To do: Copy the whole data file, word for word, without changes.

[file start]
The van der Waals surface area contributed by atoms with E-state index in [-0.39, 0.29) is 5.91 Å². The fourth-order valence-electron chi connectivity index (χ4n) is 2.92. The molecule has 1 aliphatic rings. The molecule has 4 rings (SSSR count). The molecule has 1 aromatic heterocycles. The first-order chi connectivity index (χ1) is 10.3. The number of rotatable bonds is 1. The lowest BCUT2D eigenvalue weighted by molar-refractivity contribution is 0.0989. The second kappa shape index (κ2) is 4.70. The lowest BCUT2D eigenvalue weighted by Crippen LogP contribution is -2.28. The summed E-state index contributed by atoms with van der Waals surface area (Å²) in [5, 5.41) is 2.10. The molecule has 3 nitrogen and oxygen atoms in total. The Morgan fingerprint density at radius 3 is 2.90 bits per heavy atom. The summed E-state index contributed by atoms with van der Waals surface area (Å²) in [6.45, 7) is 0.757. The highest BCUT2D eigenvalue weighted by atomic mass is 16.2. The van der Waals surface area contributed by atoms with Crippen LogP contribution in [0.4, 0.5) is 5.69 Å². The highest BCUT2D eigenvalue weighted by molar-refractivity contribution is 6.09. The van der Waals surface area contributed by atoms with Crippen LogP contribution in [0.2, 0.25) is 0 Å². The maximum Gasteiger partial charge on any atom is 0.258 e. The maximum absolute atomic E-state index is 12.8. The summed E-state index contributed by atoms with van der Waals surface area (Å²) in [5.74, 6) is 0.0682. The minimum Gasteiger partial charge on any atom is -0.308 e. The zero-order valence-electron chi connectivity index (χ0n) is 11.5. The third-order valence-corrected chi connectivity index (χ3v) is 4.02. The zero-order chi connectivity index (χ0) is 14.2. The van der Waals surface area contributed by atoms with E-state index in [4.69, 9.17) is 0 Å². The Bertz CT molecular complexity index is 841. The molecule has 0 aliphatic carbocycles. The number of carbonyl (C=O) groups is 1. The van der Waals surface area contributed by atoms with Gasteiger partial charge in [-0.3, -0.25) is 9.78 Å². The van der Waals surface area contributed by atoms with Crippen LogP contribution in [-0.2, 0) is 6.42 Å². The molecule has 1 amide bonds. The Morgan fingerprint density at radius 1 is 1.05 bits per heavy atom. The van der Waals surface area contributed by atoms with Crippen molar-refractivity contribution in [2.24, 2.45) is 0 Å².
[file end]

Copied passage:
The van der Waals surface area contributed by atoms with E-state index in [-0.39, 0.29) is 5.91 Å². The fourth-order valence-electron chi connectivity index (χ4n) is 2.92. The molecule has 1 aliphatic rings. The molecule has 4 rings (SSSR count). The molecule has 1 aromatic heterocycles. The first-order chi connectivity index (χ1) is 10.3. The number of rotatable bonds is 1. The lowest BCUT2D eigenvalue weighted by molar-refractivity contribution is 0.0989. The second kappa shape index (κ2) is 4.70. The lowest BCUT2D eigenvalue weighted by Crippen LogP contribution is -2.28. The summed E-state index contributed by atoms with van der Waals surface area (Å²) in [5, 5.41) is 2.10. The molecule has 3 nitrogen and oxygen atoms in total. The Morgan fingerprint density at radius 3 is 2.90 bits per heavy atom. The summed E-state index contributed by atoms with van der Waals surface area (Å²) in [6.45, 7) is 0.757. The highest BCUT2D eigenvalue weighted by atomic mass is 16.2. The van der Waals surface area contributed by atoms with Crippen LogP contribution in [0.4, 0.5) is 5.69 Å². The highest BCUT2D eigenvalue weighted by molar-refractivity contribution is 6.09. The van der Waals surface area contributed by atoms with Crippen LogP contribution in [0.2, 0.25) is 0 Å². The maximum Gasteiger partial charge on any atom is 0.258 e. The maximum absolute atomic E-state index is 12.8. The summed E-state index contributed by atoms with van der Waals surface area (Å²) in [5.74, 6) is 0.0682. The minimum Gasteiger partial charge on any atom is -0.308 e. The zero-order valence-electron chi connectivity index (χ0n) is 11.5. The third-order valence-corrected chi connectivity index (χ3v) is 4.02. The zero-order chi connectivity index (χ0) is 14.2. The van der Waals surface area contributed by atoms with E-state index in [4.69, 9.17) is 0 Å². The Bertz CT molecular complexity index is 841. The molecule has 0 aliphatic carbocycles. The number of carbonyl (C=O) groups is 1. The van der Waals surface area contributed by atoms with Gasteiger partial charge in [-0.3, -0.25) is 9.78 Å². The van der Waals surface area contributed by atoms with Crippen LogP contribution in [-0.2, 0) is 6.42 Å². The molecule has 1 amide bonds. The Morgan fingerprint density at radius 1 is 1.05 bits per heavy atom. The van der Waals surface area contributed by atoms with Crippen molar-refractivity contribution in [2.24, 2.45) is 0 Å².